That's how I view free market economics. The benefits of having strong market institutions (e.g. low taxes, private property rights, contract freedom) in fostering economic development and reducing poverty [1] is one of the most empirically validated theories in economics, and yet we have a bevy of social scientists continually advocating for policies, like forced income redistribution in the form of ever expanding welfare programs [2], that undermine it.

>I keep hearing Ayn Rand mentioned these days.

I keep hearing Ayn Rand mentioned in personal attacks against me these days.

>I associate Rand with white supremacists and debunked myths

That's not a constructive comment. Yes you disagree with advocates of the free market. Expressing how vehemently you disagree with them isn't going to help anyone understand each other better.

[1] https://www.theatlantic.com/magazine/archive/2010/07/the-pol...

[2] http://apps.npr.org/unfit-for-work/

Regarding Rand, I hear her referenced more by libertarian detractors than any actual libertarians.

Paul Ryan, the primary author of the House healthcare bill, gives out an Ayn Rand book to all of his interns [0].

Fountainhead and especially Atlas Shrugged are engaging works of science fiction. I recommend everyone read at least one. And then keep in mind this quote [1]:

“There are two novels that can change a bookish fourteen-year old’s life: The Lord of the Rings and Atlas Shrugged. One is a childish fantasy that often engenders a lifelong obsession with its unbelievable heroes, leading to an emotionally stunted, socially crippled adulthood, unable to deal with the real world. The other, of course, involves orcs."

[0] http://nymag.com/daily/intelligencer/2014/07/7-ways-paul-rya... [1] http://www.goodreads.com/quotes/366635-there-are-two-novels-...

Brad Keywell, the non-lefkofsky half of Lightbank (incubator for Groupon) also gives out Rynd books to his employees for christmas.

Largely because Ayn Rand was not Libertarian, she founded Objectivism and has complete disdain for many Libertarians of the time.

Objectivism shares many things in common with small subset of Right leaning Libertarian Philosophy Anarcho-Capitalism, but not all Libertarians are AnCaps despite what they (anCaps) claim

I'll also recommend Hillbilly Elegy (more narrative and focuses on modern rural poverty in America) and Coming Apart (a bit more data driven and explanatory) on this subject.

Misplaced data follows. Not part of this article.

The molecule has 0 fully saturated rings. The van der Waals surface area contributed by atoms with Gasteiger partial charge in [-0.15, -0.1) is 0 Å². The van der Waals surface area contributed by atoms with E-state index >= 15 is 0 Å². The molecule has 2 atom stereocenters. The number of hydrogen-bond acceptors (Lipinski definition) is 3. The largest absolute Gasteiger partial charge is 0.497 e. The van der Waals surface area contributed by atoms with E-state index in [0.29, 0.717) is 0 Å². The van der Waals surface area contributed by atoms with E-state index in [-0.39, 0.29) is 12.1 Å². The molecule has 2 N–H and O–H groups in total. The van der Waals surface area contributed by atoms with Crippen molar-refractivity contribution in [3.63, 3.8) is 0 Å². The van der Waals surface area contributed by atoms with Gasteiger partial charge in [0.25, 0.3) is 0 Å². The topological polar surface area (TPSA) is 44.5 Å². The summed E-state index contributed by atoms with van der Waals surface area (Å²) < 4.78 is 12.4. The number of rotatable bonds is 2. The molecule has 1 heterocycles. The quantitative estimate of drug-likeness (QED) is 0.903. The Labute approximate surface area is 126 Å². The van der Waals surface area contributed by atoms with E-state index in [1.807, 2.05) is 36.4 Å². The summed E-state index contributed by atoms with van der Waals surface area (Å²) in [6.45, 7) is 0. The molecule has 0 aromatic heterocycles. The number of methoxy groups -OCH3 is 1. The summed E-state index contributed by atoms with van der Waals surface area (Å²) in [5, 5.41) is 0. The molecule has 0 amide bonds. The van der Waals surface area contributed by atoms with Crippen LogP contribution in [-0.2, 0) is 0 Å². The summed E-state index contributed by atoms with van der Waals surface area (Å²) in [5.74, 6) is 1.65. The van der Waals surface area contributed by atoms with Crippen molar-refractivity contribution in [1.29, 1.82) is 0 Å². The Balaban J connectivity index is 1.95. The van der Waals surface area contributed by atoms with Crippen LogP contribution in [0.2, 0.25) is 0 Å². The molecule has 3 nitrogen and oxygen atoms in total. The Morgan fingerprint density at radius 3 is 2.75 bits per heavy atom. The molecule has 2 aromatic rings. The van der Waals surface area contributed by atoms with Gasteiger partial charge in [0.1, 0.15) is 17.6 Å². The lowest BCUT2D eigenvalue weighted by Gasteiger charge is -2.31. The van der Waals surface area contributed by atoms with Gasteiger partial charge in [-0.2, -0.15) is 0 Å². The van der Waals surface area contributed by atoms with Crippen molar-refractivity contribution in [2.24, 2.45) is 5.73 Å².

Admirers of Rand making appeals to authority? That's an obvious contradiction to anyone who had even read one page of the cliff notes of her philosophy. Someone, you or they, are confused.

When they quote Rand's philosophy as a reason to do something, they are appealing to authority.

I would also reccomend 'The Unwinding' by George Packer.

I'm not sure the proportion, but there do exist certain people who are self destructive yet also self entitled. It's the state of mind that drives a person to gamble everything they own. Either the universe agrees with then and they do become the greatest person they think they are, or more likely, they fail and wallow in rage. In a way, it's like a child throwing a tantrum, threatening all sorts of things, knowing that their mom will break down and acquisce to the demands. In the real world though, this mom doesn't exist. Some have pity for the child's heart that seaches for meaning and love in a world without a mother, most see the child's tantrum and are just annoyed at the immaturity.

The most institutionalized mother replacement is God, the infallible mother of mother's. A pet theory if mine is that religion served as society's safety net in this manner and was incredibly important when only a minority of people had access to knowledge as opposed to the majority today. Knowledge opens the doors to self actualization through various means. Without it you are limited to blue collar repetitive jobs, non-creative work. Without this self actualization path, it's very easy to fall into a spiral of drugs, alcohol, hookers, etc...